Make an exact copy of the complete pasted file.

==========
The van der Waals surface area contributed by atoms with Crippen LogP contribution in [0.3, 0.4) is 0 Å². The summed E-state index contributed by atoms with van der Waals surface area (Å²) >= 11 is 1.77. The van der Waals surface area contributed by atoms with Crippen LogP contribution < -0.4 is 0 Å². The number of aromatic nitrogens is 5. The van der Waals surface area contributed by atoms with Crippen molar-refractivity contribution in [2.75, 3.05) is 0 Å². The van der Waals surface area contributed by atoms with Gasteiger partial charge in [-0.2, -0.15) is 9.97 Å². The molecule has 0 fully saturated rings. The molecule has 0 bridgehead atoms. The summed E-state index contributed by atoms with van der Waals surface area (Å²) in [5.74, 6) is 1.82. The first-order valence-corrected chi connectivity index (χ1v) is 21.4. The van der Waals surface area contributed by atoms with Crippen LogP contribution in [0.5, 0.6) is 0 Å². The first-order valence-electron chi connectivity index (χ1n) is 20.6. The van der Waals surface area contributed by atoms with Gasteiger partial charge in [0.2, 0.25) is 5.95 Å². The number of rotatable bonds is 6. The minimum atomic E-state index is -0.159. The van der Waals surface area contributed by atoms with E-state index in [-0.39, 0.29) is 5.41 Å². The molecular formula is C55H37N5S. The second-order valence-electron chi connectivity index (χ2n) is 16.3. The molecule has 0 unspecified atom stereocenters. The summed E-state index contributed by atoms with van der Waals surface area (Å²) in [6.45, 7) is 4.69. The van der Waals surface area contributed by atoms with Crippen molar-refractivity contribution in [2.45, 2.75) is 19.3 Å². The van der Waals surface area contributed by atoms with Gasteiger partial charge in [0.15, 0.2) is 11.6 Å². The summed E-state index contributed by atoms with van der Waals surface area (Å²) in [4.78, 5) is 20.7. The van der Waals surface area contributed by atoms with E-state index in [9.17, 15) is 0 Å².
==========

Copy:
The van der Waals surface area contributed by atoms with Crippen LogP contribution in [0.3, 0.4) is 0 Å². The summed E-state index contributed by atoms with van der Waals surface area (Å²) >= 11 is 1.77. The van der Waals surface area contributed by atoms with Crippen LogP contribution < -0.4 is 0 Å². The number of aromatic nitrogens is 5. The van der Waals surface area contributed by atoms with Crippen molar-refractivity contribution in [2.75, 3.05) is 0 Å². The van der Waals surface area contributed by atoms with Gasteiger partial charge in [-0.2, -0.15) is 9.97 Å². The molecule has 0 fully saturated rings. The molecule has 0 bridgehead atoms. The summed E-state index contributed by atoms with van der Waals surface area (Å²) in [5.74, 6) is 1.82. The first-order valence-corrected chi connectivity index (χ1v) is 21.4. The van der Waals surface area contributed by atoms with Crippen LogP contribution in [0.5, 0.6) is 0 Å². The first-order valence-electron chi connectivity index (χ1n) is 20.6. The van der Waals surface area contributed by atoms with Gasteiger partial charge in [0.2, 0.25) is 5.95 Å². The number of rotatable bonds is 6. The minimum atomic E-state index is -0.159. The van der Waals surface area contributed by atoms with E-state index in [-0.39, 0.29) is 5.41 Å². The molecular formula is C55H37N5S. The second-order valence-electron chi connectivity index (χ2n) is 16.3. The molecule has 0 unspecified atom stereocenters. The summed E-state index contributed by atoms with van der Waals surface area (Å²) in [6.45, 7) is 4.69. The van der Waals surface area contributed by atoms with Crippen molar-refractivity contribution in [2.45, 2.75) is 19.3 Å². The van der Waals surface area contributed by atoms with Gasteiger partial charge in [0.15, 0.2) is 11.6 Å². The summed E-state index contributed by atoms with van der Waals surface area (Å²) in [4.78, 5) is 20.7. The van der Waals surface area contributed by atoms with E-state index in [9.17, 15) is 0 Å².